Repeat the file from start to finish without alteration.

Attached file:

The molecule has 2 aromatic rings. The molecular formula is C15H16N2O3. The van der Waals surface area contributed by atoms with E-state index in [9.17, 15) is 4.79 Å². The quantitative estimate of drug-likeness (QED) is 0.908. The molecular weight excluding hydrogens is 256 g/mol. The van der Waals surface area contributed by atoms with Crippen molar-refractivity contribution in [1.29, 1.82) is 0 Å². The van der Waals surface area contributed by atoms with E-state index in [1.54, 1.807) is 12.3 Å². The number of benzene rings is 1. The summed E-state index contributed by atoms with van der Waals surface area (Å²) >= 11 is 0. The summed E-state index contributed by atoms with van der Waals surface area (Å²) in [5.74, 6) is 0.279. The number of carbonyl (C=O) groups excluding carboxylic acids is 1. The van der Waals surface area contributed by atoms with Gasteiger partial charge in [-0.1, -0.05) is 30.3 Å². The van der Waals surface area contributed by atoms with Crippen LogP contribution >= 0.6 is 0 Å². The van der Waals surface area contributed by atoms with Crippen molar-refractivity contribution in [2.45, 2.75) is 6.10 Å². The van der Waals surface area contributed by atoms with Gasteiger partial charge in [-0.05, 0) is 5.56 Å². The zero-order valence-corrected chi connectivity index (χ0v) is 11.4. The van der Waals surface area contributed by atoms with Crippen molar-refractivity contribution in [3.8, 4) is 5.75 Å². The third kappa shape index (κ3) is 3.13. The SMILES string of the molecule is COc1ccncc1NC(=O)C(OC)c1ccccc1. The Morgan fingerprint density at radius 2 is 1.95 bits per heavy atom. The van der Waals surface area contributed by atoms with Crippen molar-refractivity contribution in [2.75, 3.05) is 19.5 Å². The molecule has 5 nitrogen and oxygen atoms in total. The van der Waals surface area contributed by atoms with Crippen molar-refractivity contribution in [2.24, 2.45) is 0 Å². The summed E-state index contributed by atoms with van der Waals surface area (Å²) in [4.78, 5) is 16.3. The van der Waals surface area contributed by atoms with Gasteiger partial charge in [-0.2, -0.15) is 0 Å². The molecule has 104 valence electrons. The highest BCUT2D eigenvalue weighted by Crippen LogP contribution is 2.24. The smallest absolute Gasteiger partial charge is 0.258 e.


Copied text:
The molecule has 2 aromatic rings. The molecular formula is C15H16N2O3. The van der Waals surface area contributed by atoms with E-state index in [9.17, 15) is 4.79 Å². The quantitative estimate of drug-likeness (QED) is 0.908. The molecular weight excluding hydrogens is 256 g/mol. The van der Waals surface area contributed by atoms with Crippen molar-refractivity contribution in [1.29, 1.82) is 0 Å². The van der Waals surface area contributed by atoms with E-state index in [1.54, 1.807) is 12.3 Å². The number of benzene rings is 1. The summed E-state index contributed by atoms with van der Waals surface area (Å²) >= 11 is 0. The summed E-state index contributed by atoms with van der Waals surface area (Å²) in [5.74, 6) is 0.279. The number of carbonyl (C=O) groups excluding carboxylic acids is 1. The van der Waals surface area contributed by atoms with Gasteiger partial charge in [-0.1, -0.05) is 30.3 Å². The van der Waals surface area contributed by atoms with Crippen LogP contribution >= 0.6 is 0 Å². The van der Waals surface area contributed by atoms with Crippen molar-refractivity contribution in [2.45, 2.75) is 6.10 Å². The van der Waals surface area contributed by atoms with Gasteiger partial charge in [-0.05, 0) is 5.56 Å². The zero-order valence-corrected chi connectivity index (χ0v) is 11.4. The van der Waals surface area contributed by atoms with Crippen molar-refractivity contribution in [3.8, 4) is 5.75 Å². The third kappa shape index (κ3) is 3.13. The SMILES string of the molecule is COc1ccncc1NC(=O)C(OC)c1ccccc1. The Morgan fingerprint density at radius 2 is 1.95 bits per heavy atom. The van der Waals surface area contributed by atoms with Crippen molar-refractivity contribution in [2.75, 3.05) is 19.5 Å². The molecule has 5 nitrogen and oxygen atoms in total. The van der Waals surface area contributed by atoms with Crippen molar-refractivity contribution in [2.24, 2.45) is 0 Å². The summed E-state index contributed by atoms with van der Waals surface area (Å²) in [4.78, 5) is 16.3. The van der Waals surface area contributed by atoms with Gasteiger partial charge in [-0.2, -0.15) is 0 Å². The molecule has 104 valence electrons. The highest BCUT2D eigenvalue weighted by Crippen LogP contribution is 2.24. The smallest absolute Gasteiger partial charge is 0.258 e.